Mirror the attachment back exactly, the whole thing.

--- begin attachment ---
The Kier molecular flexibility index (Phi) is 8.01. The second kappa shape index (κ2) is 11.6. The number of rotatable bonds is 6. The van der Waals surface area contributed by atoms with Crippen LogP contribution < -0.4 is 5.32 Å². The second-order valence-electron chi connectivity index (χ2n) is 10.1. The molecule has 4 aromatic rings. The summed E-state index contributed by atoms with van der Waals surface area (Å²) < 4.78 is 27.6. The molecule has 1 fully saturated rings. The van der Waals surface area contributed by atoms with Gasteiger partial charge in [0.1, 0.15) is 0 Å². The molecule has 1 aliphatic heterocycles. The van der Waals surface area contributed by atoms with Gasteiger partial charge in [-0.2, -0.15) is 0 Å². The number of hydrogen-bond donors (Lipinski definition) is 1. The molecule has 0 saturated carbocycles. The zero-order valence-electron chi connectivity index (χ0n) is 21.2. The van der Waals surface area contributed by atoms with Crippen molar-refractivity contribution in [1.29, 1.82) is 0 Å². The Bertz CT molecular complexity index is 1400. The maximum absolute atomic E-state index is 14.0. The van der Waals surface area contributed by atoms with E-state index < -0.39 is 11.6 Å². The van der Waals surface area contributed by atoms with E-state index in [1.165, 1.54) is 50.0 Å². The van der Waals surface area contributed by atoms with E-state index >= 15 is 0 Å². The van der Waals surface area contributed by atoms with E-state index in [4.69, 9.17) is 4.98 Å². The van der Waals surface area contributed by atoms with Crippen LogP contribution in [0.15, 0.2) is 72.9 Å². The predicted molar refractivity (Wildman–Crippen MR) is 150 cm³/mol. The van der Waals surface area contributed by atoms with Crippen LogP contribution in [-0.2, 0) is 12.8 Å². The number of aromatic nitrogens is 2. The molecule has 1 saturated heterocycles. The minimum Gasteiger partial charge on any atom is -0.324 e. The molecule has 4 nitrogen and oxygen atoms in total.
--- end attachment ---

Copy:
The Kier molecular flexibility index (Phi) is 8.01. The second kappa shape index (κ2) is 11.6. The number of rotatable bonds is 6. The van der Waals surface area contributed by atoms with Crippen LogP contribution < -0.4 is 5.32 Å². The second-order valence-electron chi connectivity index (χ2n) is 10.1. The molecule has 4 aromatic rings. The summed E-state index contributed by atoms with van der Waals surface area (Å²) < 4.78 is 27.6. The molecule has 1 fully saturated rings. The van der Waals surface area contributed by atoms with Gasteiger partial charge in [0.1, 0.15) is 0 Å². The molecule has 1 aliphatic heterocycles. The van der Waals surface area contributed by atoms with Gasteiger partial charge in [-0.2, -0.15) is 0 Å². The number of hydrogen-bond donors (Lipinski definition) is 1. The molecule has 0 saturated carbocycles. The zero-order valence-electron chi connectivity index (χ0n) is 21.2. The van der Waals surface area contributed by atoms with Crippen molar-refractivity contribution in [1.29, 1.82) is 0 Å². The Bertz CT molecular complexity index is 1400. The maximum absolute atomic E-state index is 14.0. The van der Waals surface area contributed by atoms with E-state index < -0.39 is 11.6 Å². The van der Waals surface area contributed by atoms with E-state index in [1.165, 1.54) is 50.0 Å². The van der Waals surface area contributed by atoms with E-state index >= 15 is 0 Å². The van der Waals surface area contributed by atoms with E-state index in [4.69, 9.17) is 4.98 Å². The van der Waals surface area contributed by atoms with Crippen LogP contribution in [0.15, 0.2) is 72.9 Å². The predicted molar refractivity (Wildman–Crippen MR) is 150 cm³/mol. The van der Waals surface area contributed by atoms with Crippen LogP contribution in [-0.2, 0) is 12.8 Å². The number of aromatic nitrogens is 2. The molecule has 1 saturated heterocycles. The minimum Gasteiger partial charge on any atom is -0.324 e. The molecule has 4 nitrogen and oxygen atoms in total.